Fueled by passion for their complementary fields of study, 25 years ago, Ned H. Kalin, MD, and Richard J. Davidson, PhD, founded and hosted the Wisconsin Symposium on Emotion. Each year since then, that passion has been palpable among participants, including psychiatrists, psychologists, scientists, clinicians, mental health professionals and all levels of trainees.
Such was the case in April 2019, when nearly 300 participants from within and beyond the University of Wisconsin-Madison gathered at Union South for a two-day meeting of the minds, sponsored by the HealthEmotions Research Institute (HERI) and co-hosted by Kalin and Davidson.
“The 25th annual symposium attracted leading experts to share insights on a range of topics related to the neurobiology of emotion and the complex interplay between the brain, psychiatric illness and health,” explains Kalin, the Hedberg Professor and Chair of the Department of Psychiatry at the UW School of Medicine and Public Health (SMPH) and director of the HERI.
The event’s focus on affective neuroscience—the study of the neural mechanisms underlying emotion—drew participants who are interested in the interdisciplinary field that combines neuroscience with the study of emotion, mood, personality, attention, learning, cognition and behavior.
At the symposium, internationally renowned experts tell one-hour stories about their research programs, providing the audience a glimpse into their processes, findings and intellectual trajectories. This format, followed by a discussion period led by Wisconsin trainees, provides a unique opportunity for scientists and clinicians-in training to interact with leaders in affective neuroscience. Poster sessions and break-out sessions provide further opportunities for developing researchers to learn, receive feedback and network, notes Davidson, the William James and Vilas Professor of Psychology and Psychiatry.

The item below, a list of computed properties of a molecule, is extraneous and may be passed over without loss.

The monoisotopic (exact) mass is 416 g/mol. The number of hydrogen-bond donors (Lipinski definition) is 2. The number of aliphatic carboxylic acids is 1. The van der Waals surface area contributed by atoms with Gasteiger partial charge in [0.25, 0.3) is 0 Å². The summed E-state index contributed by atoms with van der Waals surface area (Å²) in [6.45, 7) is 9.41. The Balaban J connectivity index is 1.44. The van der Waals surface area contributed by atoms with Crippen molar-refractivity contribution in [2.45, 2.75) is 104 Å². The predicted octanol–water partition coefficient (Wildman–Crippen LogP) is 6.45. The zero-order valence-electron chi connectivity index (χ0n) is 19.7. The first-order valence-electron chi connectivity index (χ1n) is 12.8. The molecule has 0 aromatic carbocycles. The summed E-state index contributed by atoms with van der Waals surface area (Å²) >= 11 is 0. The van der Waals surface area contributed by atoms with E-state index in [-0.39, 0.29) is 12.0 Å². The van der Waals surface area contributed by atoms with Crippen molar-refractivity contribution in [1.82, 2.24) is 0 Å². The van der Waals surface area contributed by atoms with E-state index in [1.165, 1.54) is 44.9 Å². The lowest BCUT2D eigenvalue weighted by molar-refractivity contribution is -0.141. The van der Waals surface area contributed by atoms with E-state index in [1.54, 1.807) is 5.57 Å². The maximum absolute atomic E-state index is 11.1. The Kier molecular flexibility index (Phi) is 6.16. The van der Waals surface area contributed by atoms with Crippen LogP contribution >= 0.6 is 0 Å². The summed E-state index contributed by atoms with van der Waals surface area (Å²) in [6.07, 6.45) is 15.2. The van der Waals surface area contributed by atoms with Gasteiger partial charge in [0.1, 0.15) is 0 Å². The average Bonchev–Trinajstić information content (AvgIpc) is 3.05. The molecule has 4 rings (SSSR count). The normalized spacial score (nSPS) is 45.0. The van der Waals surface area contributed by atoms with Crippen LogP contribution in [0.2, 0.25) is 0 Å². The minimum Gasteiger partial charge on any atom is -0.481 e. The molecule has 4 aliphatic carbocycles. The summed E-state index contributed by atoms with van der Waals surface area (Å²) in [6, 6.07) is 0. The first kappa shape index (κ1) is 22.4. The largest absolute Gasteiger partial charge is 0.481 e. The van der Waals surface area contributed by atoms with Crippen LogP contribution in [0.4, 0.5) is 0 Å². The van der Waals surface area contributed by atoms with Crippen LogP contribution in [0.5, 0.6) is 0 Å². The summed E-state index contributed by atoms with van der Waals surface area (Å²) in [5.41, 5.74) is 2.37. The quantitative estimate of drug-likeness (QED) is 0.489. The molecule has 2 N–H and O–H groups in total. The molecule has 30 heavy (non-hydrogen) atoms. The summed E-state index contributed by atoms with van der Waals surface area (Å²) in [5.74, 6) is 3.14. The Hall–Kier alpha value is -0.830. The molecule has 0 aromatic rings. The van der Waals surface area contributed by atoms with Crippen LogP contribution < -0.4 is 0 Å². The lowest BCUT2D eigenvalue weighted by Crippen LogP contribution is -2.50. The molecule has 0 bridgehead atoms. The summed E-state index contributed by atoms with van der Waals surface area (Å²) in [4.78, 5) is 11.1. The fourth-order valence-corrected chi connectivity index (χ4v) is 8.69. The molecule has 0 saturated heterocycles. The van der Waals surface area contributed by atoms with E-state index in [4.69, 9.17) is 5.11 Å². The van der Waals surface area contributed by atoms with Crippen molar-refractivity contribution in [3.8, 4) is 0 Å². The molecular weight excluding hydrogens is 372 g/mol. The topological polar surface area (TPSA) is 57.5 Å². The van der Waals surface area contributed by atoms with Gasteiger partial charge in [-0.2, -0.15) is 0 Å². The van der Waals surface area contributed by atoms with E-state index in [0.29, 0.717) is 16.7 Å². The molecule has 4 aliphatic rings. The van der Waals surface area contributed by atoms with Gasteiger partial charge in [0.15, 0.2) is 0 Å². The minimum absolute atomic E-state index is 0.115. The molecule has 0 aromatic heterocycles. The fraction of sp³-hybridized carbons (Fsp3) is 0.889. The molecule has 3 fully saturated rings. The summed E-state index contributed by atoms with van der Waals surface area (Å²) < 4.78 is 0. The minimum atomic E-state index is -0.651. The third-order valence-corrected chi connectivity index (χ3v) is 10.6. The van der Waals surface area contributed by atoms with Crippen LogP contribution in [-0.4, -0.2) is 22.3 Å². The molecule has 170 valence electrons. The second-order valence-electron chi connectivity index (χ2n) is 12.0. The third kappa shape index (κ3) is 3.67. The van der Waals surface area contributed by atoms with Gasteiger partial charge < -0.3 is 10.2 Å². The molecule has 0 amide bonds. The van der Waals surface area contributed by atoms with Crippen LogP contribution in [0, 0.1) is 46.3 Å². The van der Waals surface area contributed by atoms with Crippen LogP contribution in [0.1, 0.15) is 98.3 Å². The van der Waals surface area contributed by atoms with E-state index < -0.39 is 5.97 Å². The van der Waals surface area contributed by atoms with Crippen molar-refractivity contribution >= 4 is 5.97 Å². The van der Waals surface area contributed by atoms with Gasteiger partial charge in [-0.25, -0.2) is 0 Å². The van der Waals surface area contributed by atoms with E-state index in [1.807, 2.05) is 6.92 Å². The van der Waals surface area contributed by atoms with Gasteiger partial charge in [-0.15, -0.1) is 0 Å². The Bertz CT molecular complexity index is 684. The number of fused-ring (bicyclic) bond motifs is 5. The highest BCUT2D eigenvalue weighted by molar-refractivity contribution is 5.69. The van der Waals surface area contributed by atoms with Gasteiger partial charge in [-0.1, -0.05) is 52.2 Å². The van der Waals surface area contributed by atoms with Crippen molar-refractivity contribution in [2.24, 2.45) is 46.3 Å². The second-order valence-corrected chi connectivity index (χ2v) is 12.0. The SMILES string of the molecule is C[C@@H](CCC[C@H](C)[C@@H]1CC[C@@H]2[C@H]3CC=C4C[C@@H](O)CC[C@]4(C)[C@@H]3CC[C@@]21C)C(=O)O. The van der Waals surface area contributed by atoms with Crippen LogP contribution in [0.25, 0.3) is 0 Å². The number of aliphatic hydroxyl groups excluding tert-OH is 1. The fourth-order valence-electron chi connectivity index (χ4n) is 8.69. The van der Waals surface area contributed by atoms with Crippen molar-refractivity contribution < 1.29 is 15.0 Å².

Another highlight of the meeting—its competitive Travel Award Program—boosts attendance among student researchers from throughout the United States. Grants allow 25 of the next generation of scholars to attend and present their research posters.
In the words of a 2019 travel award winner, Patricia Pehme, “It was one of the most exciting, intellectually stimulating and fun conferences I have attended.”
A doctoral student at the City University of New York, Pehme adds, “Many conferences claim to be ‘trainee-friendly,’ however, they remain impermeable to budding attendees. Here, I felt welcomed and respected as an aspiring professional. … All the wonderful speakers made us feel like we belonged by giving a platform to speak intimately with leading thinkers and fellow trainees—an indispensable opportunity to boost our confidence and stir the wheels of creativity, which then gives harvest to good science.”